The samurai in fact and fiction
The samurai, or what the Japanese refer to as bushi, first rose to prominence during the Kamakura period, 1185–1333 CE, when the shoguns established themselves as Japan’s rulers. The samurai were soldiers who helped enforce the peace and secure people’s property. Often their services took the form of protection rackets, meaning that the people who refused to pay for their help were intimidated and threatened. The wars that took place at this time are perhaps better described as “skirmishes,” and before the engagements the participants would read out their lineages to make sure that they fought someone of the same status as themselves. But the samurai were also known to practice and to patronize the arts, and many art forms we today think of as quintessentially Japanese were first developed among them – including No theater, tea ceremony, haiku poetry, and of course martial arts such as archery and swordsmanship. Many samurai were Zen Buddhists, a version of the teaching which emphasized meditation and stoicism in the face of death.
During the Sengoku period, 1467-1573 CE, this chivalric military culture was replaced by widespread bloodshed as the samurai came to make up the foot-soldiers of the vast armies that were pitted against each other. Yet when peace broke out in 1600 these soldiers were left unemployed. Some – perhaps a quarter of them – were made into bureaucrats in the new Tokugawa regime, others worked for the daimyo, and others again became ronin, masterless samurai, who roamed the roads of Japan looking for work and for adventure. Ironically, it was only now that the samurai came to constitute itself as a distinct social class. By recognizing only some families as proper samurai, the Tokugawa rulers reduced the number of soldiers in the country, and by enforcing the provision that only samurai could carry arms, they reduced the number of weapons. During the Tokugawa period the samurai class counted perhaps 10 percent of Japan’s population. The samurai were abolished in 1873, when Japan established a conscripted army, and their titles and privileges were exchanged for government bonds.
The code of conduct of the samurai — bushido, “the way of the warrior” — has had a profound impact on Japanese culture. According to this ethic, loyalty is the supreme value, and a good samurai should unquestioningly follow the wishes of his master, even if this implies certain death. Furthermore, a proper samurai should be prepare to commit seppuku — suicide by slashing the stomach — if he is unable to carry out his duties. The most distinctive feature of a samurai’s appearance was the top-knot in which his hair was tied, and the two swords — the long takana and the shorter wakizashi — which he carried in his belt.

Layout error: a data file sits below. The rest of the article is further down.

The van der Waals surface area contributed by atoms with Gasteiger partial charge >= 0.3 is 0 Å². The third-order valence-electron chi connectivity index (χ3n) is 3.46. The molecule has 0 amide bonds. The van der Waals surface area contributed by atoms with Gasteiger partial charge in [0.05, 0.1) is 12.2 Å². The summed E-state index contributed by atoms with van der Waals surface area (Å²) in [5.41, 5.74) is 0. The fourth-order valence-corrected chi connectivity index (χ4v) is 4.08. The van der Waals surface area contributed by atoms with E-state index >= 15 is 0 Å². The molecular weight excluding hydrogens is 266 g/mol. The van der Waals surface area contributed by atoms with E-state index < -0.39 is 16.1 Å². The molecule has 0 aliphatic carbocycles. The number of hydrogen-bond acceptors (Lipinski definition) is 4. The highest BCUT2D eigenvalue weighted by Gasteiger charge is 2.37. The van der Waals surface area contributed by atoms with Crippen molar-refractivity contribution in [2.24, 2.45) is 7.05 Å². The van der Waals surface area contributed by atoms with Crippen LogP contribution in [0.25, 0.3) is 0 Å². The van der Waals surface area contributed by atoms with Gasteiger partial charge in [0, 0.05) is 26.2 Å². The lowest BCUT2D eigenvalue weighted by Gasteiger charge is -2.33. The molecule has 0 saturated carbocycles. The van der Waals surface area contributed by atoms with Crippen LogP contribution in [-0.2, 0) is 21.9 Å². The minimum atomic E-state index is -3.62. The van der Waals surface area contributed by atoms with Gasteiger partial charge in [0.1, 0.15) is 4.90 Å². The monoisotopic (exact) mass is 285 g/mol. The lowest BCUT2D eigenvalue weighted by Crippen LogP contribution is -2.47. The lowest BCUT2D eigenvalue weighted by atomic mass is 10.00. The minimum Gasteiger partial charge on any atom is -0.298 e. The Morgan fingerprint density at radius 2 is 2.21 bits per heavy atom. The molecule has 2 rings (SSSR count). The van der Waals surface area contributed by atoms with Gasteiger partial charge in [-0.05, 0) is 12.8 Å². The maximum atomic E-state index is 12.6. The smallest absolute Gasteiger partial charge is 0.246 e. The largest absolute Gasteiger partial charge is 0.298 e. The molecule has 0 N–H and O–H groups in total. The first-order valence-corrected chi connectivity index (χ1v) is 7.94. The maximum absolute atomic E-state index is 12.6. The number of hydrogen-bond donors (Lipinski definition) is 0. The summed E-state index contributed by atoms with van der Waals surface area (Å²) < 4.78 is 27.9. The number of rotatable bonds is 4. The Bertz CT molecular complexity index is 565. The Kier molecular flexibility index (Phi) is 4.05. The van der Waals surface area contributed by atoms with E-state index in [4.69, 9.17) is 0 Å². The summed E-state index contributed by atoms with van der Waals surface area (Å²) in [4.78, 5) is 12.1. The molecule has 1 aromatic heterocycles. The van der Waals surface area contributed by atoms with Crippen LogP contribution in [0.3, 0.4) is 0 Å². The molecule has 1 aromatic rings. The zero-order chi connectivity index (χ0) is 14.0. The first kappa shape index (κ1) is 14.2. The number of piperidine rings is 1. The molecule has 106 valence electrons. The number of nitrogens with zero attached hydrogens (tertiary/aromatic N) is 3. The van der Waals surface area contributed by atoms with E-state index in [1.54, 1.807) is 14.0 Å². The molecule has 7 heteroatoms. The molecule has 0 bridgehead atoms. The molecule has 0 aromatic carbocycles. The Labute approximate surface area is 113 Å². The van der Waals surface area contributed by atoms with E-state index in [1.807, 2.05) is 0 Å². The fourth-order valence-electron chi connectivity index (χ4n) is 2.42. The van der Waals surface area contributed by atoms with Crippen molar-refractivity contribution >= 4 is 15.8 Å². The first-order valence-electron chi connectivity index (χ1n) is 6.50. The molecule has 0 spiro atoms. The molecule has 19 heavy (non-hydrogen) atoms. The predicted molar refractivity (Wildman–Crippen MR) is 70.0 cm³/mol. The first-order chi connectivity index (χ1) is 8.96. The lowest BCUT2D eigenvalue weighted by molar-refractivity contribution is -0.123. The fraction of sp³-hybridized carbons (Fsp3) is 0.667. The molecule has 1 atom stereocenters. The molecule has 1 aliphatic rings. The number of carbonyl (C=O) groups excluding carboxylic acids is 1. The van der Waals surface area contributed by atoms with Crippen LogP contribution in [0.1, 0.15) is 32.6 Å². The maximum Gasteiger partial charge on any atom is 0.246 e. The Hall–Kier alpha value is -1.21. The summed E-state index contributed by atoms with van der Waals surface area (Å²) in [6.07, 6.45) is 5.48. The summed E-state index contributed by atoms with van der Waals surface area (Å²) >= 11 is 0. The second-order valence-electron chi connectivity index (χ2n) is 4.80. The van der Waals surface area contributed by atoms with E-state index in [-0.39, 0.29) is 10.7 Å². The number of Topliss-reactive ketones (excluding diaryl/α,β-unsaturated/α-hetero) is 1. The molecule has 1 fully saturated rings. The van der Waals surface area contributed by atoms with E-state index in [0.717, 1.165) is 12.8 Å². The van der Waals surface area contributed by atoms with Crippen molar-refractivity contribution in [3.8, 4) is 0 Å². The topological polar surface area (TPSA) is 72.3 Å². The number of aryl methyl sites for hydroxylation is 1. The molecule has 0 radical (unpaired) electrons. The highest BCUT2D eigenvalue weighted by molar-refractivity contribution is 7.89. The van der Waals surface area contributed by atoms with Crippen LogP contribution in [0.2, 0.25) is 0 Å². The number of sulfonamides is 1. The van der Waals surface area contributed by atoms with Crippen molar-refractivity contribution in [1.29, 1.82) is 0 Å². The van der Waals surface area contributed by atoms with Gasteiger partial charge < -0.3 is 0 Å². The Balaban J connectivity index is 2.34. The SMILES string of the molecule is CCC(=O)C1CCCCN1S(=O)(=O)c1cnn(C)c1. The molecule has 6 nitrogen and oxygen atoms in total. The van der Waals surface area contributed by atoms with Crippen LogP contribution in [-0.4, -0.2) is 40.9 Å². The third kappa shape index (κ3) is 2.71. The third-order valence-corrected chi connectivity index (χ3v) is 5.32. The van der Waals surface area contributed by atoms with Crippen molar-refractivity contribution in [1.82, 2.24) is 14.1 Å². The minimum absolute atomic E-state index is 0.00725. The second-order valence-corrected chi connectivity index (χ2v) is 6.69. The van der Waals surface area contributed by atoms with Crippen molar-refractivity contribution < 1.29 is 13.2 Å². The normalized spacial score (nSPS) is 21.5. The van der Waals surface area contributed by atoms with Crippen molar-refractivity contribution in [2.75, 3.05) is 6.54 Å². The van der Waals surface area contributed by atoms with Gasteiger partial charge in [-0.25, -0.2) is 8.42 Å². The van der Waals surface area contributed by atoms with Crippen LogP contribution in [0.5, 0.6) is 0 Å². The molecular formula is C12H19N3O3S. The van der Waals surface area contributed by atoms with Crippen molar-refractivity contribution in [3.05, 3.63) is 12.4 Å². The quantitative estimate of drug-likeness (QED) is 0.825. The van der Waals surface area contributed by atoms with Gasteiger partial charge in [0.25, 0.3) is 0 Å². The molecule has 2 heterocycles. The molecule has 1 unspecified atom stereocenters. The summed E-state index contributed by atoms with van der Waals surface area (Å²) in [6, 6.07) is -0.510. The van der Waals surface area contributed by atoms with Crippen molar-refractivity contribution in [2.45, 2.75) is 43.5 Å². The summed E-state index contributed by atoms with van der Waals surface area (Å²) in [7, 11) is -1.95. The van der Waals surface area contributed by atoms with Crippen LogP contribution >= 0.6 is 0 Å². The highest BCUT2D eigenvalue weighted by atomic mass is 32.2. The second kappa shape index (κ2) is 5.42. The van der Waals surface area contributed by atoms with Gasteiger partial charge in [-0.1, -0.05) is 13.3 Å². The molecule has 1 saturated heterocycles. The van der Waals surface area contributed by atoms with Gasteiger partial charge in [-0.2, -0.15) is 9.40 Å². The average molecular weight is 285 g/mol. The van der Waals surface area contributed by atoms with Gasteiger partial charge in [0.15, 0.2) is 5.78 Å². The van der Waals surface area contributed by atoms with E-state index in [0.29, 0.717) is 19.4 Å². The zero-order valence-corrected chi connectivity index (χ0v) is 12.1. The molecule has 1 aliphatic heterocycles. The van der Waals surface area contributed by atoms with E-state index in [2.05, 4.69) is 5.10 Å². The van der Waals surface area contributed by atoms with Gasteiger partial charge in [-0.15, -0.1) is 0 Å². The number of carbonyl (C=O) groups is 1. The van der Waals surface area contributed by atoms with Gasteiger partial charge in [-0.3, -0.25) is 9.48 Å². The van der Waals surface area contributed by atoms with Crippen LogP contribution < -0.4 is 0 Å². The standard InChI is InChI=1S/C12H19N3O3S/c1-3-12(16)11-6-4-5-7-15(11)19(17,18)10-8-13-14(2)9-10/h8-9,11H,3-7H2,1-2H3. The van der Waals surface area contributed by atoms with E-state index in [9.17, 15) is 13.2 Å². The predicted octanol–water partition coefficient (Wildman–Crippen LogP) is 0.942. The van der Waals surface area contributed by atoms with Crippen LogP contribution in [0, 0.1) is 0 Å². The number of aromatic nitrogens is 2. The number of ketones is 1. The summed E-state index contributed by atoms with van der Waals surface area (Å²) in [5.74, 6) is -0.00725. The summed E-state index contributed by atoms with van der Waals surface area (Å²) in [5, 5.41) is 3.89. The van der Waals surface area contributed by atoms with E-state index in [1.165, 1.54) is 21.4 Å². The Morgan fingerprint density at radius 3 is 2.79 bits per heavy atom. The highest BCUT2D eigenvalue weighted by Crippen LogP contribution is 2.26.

Yet the notion of bushido, understood as a distinct chivalric code, appeared only towards the end of the nineteenth-century, in the discourse of nationalistic Japanese politicians who demanded unquestionable loyalty from a by now increasingly unruly population. Meanwhile, Europeans and North Americans learned about the samurai above all from reading Inazo Nitobe’s Bushido: The Soul of Japan, first published in 1908. Nitobe was a diplomat, a Christian and a graduate of Johns Hopkins University, and he wrote the book in English as a way of teaching westerners about Japanese values and in order to contribute to inter-cultural understanding. Yet in the 1930s, the book was translated into Japanese and used in Japanese schools as a way to instill martial values in the younger generation.
Since 1945, the world of the samurai has been a staple of Japanese films and TV dramas. The artistically most significant of this output are the films directed by Akita Kurosawa, and his leading actor, Toshihiro Mifune, with his physical way of acting, has come to personify the way the samurai talked and carried themselves. Kurosawa has both influenced, and been influenced by, cowboy movies, and there are obvious similarities between the two genres. Kurosawa’s “The Seven Samurai,” 1954, was made into “The Magnificent Seven” in 1960, starring Yul Brynner, Steve McQueen and Charles Bronson, and his “Yojimbo,” 1961, was made into “A Fistful of Dollars,” 1964, starring Clint Eastwood. In both cases, entire scenes were lifted from Kurosawa’s originals.